The chief director at National Treasury has described documentation submitted to her department by Dudu Myeni – during the embattled former SAA chair’s tenure at the state carrier – as “a big load of bullsh*t”.
Avril Halstead yesterday took the stand in Myeni’s delinquent director case against the Organisation Undoing Tax Abuse (Outa) and the SAA Pilots’ Association (Saapa), which is being heard in the High Court in Pretoria.
Much of Halstead’s evidence centred around what Outa and Saapa have labelled the “swap transaction” – a 2015 agreement between SAA and aircraft manufacturer Airbus to cancel the purchase of 10 new airplanes and, instead, lease five different airplanes.
SAA was facing liquidation problems at the time and this agreement was designed, in part, to allow the airline to avoid the massive predelivery payments that would have been required for the new aircraft.
Myeni stands accused of having tried to change the agreement – in order to include an unidentified “African Aircraft leasing company” as a middleman – without board approval.
The court’s attention was yesterday drawn to a letter purporting to be an “unsolicited proposal” for finance from Nedbank and signed by Masotsha Mngadi – a former employee of the bank.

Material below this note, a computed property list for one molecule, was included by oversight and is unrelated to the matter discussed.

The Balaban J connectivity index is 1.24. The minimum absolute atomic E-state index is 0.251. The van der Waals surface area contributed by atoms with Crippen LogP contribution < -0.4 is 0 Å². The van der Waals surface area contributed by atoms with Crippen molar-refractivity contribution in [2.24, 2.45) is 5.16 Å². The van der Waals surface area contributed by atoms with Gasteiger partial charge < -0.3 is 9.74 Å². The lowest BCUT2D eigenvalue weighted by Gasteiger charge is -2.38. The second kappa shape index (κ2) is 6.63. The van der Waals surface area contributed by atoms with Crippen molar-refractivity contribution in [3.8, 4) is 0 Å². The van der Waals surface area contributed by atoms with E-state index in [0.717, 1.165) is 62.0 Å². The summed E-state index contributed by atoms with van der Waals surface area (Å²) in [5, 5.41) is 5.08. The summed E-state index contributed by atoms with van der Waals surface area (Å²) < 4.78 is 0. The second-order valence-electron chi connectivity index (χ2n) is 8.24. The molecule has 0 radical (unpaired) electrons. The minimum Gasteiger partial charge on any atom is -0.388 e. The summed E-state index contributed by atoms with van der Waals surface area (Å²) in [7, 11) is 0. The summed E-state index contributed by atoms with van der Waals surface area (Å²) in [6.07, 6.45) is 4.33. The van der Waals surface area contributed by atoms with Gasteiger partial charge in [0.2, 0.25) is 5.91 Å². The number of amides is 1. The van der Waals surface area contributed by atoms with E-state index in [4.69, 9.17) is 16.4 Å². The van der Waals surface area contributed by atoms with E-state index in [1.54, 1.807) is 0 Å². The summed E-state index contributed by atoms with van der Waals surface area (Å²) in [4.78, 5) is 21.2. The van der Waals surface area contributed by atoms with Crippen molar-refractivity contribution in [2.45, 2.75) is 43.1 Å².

Halstead said Myeni had attached this letter to an application for a government guarantee, in an apparent bid to support her claim that going directly through Airbus would have resulted in massive hedging costs for SAA.
“I’m sorry to use this word, but I think it’s a big load of bullsh*t,” Halstead said of the letter.
She also said that she and her team were, at the time, engaging in regular meetings with Nedbank, along with other major banks, around the various state-owned entities, including SAA.
“Nobody from Nedbank ever made mention of this letter … My impression is that they were completely unaware of this letter,” Halstead said.
The Commission of Inquiry into State Capture last year heard that Mngadi was involved in another dodgy SAA deal.
In 2016, financial advisory firm BNP Capital was appointed as transaction advisor to SAA. The firm was subsequently tasked with sourcing R15 billion in funding for the airline – without this work ever having gone to tender.
The contract was cancelled but the “BNP deal” also forms part of the delinquent director case and is one of the four legs Outa and Saapa are relying on to have Myeni barred from sitting on another board for at least seven years.
Halstead said yesterday that it had ultimately emerged that Mngadi had been fired from Nedbank because of the BNP deal.